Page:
It’s been some time since we’ve seen something directed by the infamous Richard Stanley, once slotted to helm the tragic Island of Dr. Moreau, now the subject of a popular and mythical documentary Lost Soul: The Doomed Journey of Richard Stanley’s Island of Dr. Moreau by David Gregory. While he’s been writing screenplays, Color Out of Space is the first film Stanley has directed since 2013, and guess what? It’s fabulously strange, creepy and, yes, colorful for so many reasons.
Nathan (Nicholas Cage) is a father and husband who, needing to get away from the big city, decides to take over his deceased father’s farm and make a go of raising alpacas, the animal of the future. His wife (Joely Richardson) is recovering from breast cancer and trying her best to deal with high powered clients on a farm via Skype and sketchy internet service while trying to raise her teenage children: Wiccan-obsessed daughter Lavinia (Madeleine Arthur), nerdy Benny (Brendan Meyer), and her youngest, Jack (Julian Hilliard). There also might be a problem with their water supply, so a handsome hydrologist Ward Phillips (Elliot Knight) checks out the surrounding area and also takes a liking to Lavinia. When a meteor crashes onto their front yard, a strange series of events occur, and it’s up to Nathan and Ward to figure out what might be transpiring as this alien object slowly changes the landscape and all their mental states.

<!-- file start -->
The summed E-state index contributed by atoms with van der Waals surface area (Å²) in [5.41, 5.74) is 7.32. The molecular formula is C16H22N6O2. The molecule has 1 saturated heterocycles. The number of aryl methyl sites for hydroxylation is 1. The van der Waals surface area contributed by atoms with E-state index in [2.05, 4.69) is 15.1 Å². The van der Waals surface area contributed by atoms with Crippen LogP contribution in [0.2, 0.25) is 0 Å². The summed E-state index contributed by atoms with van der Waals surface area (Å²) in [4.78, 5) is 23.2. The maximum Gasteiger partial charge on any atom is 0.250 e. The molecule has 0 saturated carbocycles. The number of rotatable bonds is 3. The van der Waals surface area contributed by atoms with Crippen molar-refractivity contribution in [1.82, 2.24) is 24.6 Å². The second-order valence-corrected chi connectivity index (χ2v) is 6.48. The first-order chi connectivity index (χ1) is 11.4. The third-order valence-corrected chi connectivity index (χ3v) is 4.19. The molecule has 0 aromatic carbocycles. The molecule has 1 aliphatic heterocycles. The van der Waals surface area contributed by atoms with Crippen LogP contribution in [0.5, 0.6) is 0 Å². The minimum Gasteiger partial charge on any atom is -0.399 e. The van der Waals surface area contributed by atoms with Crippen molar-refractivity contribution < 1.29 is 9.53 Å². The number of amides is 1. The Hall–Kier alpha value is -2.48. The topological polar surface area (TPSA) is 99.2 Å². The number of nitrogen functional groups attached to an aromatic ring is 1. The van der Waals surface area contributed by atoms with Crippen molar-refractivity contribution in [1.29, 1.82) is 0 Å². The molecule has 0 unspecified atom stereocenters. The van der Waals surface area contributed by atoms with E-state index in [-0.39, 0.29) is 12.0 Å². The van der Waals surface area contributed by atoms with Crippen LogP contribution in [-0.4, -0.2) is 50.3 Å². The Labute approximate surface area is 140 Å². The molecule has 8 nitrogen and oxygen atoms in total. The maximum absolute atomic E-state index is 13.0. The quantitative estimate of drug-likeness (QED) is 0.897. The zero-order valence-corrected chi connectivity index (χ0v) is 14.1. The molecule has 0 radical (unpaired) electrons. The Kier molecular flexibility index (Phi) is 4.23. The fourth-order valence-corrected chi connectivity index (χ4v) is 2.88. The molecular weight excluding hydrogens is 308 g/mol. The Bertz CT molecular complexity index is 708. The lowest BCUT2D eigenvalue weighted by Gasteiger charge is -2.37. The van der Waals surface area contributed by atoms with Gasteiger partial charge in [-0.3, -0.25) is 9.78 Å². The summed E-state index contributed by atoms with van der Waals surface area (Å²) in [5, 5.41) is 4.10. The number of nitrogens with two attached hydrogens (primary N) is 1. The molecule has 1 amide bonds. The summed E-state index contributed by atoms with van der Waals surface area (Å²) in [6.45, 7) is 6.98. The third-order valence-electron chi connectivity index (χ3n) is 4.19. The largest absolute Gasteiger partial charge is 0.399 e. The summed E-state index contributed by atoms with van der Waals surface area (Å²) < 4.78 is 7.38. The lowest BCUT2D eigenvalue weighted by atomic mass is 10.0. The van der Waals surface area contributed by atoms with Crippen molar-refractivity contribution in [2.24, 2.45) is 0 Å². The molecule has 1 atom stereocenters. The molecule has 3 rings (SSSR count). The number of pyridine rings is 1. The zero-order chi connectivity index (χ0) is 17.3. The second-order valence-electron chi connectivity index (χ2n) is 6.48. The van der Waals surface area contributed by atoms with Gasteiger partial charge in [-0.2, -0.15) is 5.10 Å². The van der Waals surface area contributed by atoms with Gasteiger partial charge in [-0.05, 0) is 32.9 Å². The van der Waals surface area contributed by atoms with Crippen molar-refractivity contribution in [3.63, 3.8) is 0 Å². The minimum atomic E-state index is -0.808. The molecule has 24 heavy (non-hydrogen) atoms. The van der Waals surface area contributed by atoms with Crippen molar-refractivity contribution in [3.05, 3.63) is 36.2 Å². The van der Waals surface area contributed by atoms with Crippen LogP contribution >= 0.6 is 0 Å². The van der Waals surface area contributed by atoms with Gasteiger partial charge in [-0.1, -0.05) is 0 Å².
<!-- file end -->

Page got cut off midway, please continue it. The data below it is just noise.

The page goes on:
Color Out of Space was an efficient treat and my only TIFF viewing this year. With pacing that unexpectedly ramps up, stunning visuals and a whole lotta Cage, Stanley shines with his director’s hat firmly in place. Along with my rage-daddy Cage, the entire cast was excellent from little Hilliard to the charmingly nuts Tommy Chong as the resident mystical weed man Ezra. Adapting a story written by H. P. Lovecraft so that it’s relevant in these times is not an easy feat when this particular story has been done a few times over the decades, but Stanley, along with his long-time collaborator and writer Scarlett Amaris, manages to do it while broaching current environmental issues. I also loved that the film’s narrator, played by Ward’s character, is black, perhaps a thumbing of the nose to Lovecraft’s notoriously racist views.
The digital effects were stunning and I’m glad I was able to see it on an IMAX screen even though the film wasn’t shot in that format. It really emphasized the colors and landscape well, immersing the viewer into this special world of madness. For the record I know there are comparisons to Alex Garland’s Annihilation, but to be honest, I prefer Color Out of Space because although it’s also a visual spectacle and an environmental morality tale of sorts, it doesn’t take itself too seriously. And those of you who want some practical effects will not be disappointed. Stanley serves up some mutant creepy crawlies that will surely make you squeal with delight.
I highly recommend seeing Color Out of Space, not only to celebrates Stanley’s return to the director’s chair, but also because horror never looked so good.
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